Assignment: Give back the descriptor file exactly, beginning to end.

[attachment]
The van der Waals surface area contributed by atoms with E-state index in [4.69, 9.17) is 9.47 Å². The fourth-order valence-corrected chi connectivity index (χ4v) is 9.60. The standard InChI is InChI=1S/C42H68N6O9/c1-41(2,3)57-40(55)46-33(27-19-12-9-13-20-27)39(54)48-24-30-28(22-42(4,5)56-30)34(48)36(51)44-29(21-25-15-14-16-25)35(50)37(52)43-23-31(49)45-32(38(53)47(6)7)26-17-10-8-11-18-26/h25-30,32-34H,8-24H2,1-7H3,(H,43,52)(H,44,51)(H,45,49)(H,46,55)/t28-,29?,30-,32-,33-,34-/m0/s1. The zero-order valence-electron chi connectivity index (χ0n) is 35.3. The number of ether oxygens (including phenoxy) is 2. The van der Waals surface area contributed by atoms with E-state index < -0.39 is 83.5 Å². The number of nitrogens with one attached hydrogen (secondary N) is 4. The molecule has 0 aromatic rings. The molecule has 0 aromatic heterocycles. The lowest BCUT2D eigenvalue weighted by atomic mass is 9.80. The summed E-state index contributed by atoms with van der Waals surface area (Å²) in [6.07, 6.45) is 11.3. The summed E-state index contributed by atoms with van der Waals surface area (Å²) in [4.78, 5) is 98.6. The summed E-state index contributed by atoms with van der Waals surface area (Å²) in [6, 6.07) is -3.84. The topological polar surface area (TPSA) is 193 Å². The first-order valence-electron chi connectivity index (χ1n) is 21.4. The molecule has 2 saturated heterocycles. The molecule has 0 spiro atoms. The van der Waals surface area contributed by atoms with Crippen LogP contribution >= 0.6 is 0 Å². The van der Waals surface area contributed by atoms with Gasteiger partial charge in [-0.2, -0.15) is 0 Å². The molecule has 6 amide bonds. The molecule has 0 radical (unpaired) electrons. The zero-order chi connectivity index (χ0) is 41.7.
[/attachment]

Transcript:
The van der Waals surface area contributed by atoms with E-state index in [4.69, 9.17) is 9.47 Å². The fourth-order valence-corrected chi connectivity index (χ4v) is 9.60. The standard InChI is InChI=1S/C42H68N6O9/c1-41(2,3)57-40(55)46-33(27-19-12-9-13-20-27)39(54)48-24-30-28(22-42(4,5)56-30)34(48)36(51)44-29(21-25-15-14-16-25)35(50)37(52)43-23-31(49)45-32(38(53)47(6)7)26-17-10-8-11-18-26/h25-30,32-34H,8-24H2,1-7H3,(H,43,52)(H,44,51)(H,45,49)(H,46,55)/t28-,29?,30-,32-,33-,34-/m0/s1. The zero-order valence-electron chi connectivity index (χ0n) is 35.3. The number of ether oxygens (including phenoxy) is 2. The van der Waals surface area contributed by atoms with E-state index < -0.39 is 83.5 Å². The number of nitrogens with one attached hydrogen (secondary N) is 4. The molecule has 0 aromatic rings. The molecule has 0 aromatic heterocycles. The lowest BCUT2D eigenvalue weighted by atomic mass is 9.80. The summed E-state index contributed by atoms with van der Waals surface area (Å²) in [6.07, 6.45) is 11.3. The summed E-state index contributed by atoms with van der Waals surface area (Å²) in [4.78, 5) is 98.6. The summed E-state index contributed by atoms with van der Waals surface area (Å²) in [6, 6.07) is -3.84. The topological polar surface area (TPSA) is 193 Å². The first-order valence-electron chi connectivity index (χ1n) is 21.4. The molecule has 2 saturated heterocycles. The molecule has 0 spiro atoms. The van der Waals surface area contributed by atoms with Crippen LogP contribution >= 0.6 is 0 Å². The van der Waals surface area contributed by atoms with Gasteiger partial charge in [-0.2, -0.15) is 0 Å². The molecule has 6 amide bonds. The molecule has 0 radical (unpaired) electrons. The zero-order chi connectivity index (χ0) is 41.7.